I am looking for expressions that mean "to decide between two good options." For example, you have to choose between getting a car that you like or a super car that's very expensive but you are not sure if you like it.

I searched on Google and there are some phrases that mean to make decision between two unpleasant options so, I am not sure if there such an expression in English or not.

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    If you take forever, you're a Buridan's ass.
    – RegDwigнt
    Commented Nov 27, 2013 at 14:56
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    "A super car that's very expensive but you are not sure if you like it" - it's not clear how this is a good option. Are you looking for an idiom that means making a decision between two potentially good options but you're not sure whether they're actually good?
    – LarsH
    Commented Nov 27, 2013 at 19:06
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    @LarsH I think they're getting the car for free. In that sense, expensive is a good thing, while he may not like it. On the other hand, the cheap car is a waste because he's getting it free, but he knows he likes it
    – Cruncher
    Commented Nov 27, 2013 at 19:12
  • A closely related phrase is the economic concept of "opportunity cost". Commented Nov 28, 2013 at 0:43

15 Answers 15


Not quite the noun you are after, but another way to express the situation is to say that you are spoilt for choice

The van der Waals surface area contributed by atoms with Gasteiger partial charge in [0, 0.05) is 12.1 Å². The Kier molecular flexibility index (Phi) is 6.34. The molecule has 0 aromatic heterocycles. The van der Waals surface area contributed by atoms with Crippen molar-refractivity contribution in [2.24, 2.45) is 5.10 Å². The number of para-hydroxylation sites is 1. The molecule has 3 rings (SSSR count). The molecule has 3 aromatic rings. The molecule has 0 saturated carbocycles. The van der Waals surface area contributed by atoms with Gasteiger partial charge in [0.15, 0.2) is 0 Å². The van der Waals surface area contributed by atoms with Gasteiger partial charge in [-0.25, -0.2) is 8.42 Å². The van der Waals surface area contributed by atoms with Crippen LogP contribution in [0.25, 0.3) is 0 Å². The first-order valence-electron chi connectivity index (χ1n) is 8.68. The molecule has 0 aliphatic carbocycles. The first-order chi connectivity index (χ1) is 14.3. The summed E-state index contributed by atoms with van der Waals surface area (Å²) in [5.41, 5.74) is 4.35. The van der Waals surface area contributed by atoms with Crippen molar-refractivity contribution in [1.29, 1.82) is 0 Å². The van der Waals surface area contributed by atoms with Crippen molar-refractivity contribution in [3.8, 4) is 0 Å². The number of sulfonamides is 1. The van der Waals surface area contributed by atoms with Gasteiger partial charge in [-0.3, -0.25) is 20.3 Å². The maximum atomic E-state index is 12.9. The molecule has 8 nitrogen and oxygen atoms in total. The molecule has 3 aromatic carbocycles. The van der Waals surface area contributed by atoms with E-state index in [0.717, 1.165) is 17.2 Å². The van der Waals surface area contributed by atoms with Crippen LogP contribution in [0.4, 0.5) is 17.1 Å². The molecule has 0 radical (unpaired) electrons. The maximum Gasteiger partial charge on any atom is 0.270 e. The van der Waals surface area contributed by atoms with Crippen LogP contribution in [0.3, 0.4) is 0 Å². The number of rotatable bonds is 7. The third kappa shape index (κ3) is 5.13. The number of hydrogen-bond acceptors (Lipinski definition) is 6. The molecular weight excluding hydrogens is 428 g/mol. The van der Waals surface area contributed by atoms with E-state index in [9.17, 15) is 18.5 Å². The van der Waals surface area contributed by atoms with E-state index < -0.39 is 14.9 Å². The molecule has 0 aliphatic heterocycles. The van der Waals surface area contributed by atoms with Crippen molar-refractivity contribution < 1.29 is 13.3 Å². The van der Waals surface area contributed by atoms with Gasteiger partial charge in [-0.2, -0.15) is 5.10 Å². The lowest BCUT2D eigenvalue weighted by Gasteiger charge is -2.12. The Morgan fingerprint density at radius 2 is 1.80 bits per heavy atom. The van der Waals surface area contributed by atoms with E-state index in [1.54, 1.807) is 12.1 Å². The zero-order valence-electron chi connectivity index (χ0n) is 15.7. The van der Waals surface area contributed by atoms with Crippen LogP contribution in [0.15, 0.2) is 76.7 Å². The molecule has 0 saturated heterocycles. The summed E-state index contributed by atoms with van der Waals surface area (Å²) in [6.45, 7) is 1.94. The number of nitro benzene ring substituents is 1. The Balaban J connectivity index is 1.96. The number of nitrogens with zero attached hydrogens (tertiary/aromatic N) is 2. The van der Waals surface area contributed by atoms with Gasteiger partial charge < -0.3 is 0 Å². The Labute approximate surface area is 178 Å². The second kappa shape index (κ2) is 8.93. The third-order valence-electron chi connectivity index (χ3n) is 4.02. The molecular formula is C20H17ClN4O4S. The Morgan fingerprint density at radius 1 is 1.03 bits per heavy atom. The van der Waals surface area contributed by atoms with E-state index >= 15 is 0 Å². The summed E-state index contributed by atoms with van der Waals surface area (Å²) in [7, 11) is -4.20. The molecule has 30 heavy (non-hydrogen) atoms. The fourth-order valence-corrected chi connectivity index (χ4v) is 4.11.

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    Apparently a British idiom; not common in the US.
    – mgkrebbs
    Commented Nov 27, 2013 at 18:59
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    I know the idiom well, but still sounds like you do not need to choose
    – mplungjan
    Commented Nov 27, 2013 at 21:25
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    spoiled for choice is the American version. Commented Nov 27, 2013 at 21:50
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    I've never heard or seen it, no matter which way you spell it. Commented Dec 3, 2013 at 20:43
  • Ngram has both version rapidly gaining in popularity since around 1970. books.google.com/ngrams/… Commented Dec 4, 2013 at 8:51

How about an embarrassment of riches?

  • In a similar vein, The rich get richer. Commented Nov 27, 2013 at 19:02
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    Also sounds like you do not need to choose
    – mplungjan
    Commented Nov 27, 2013 at 21:25

This is an approach-approach conflict:

a psychological conflict that results when a choice must be made between two desirable alternatives

Best illustrated by Rebecca Black:

Front seat or back seat? Which one should I take?

As you note, the more common conflict is the "avoid-avoid conflict" where you must choose the less bad of two bad alternatives, and the "approach-avoid conflict", where there are simultaneously good and bad aspects to the conflict.

The psychological condition of having too many good alternatives to choose from and no ability to decide which is best so you choose none of them is option block, coined by Douglas Coupland in the novel "Microserfs", though that doesn't seem to have caught on. Overchoice is another option, coined in 1970:

When confronted with a plethora of choices without perfect information, many people prefer to make no choice at all, even if making a choice would lead to a better outcome.

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    Sounds like a winner although I have never heard of it
    – mplungjan
    Commented Nov 27, 2013 at 21:26
  • Your killing me +1 for Rebecca Black reference. Commented Nov 28, 2013 at 0:56
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    @Emmentaler: We so excited! Commented Nov 28, 2013 at 0:58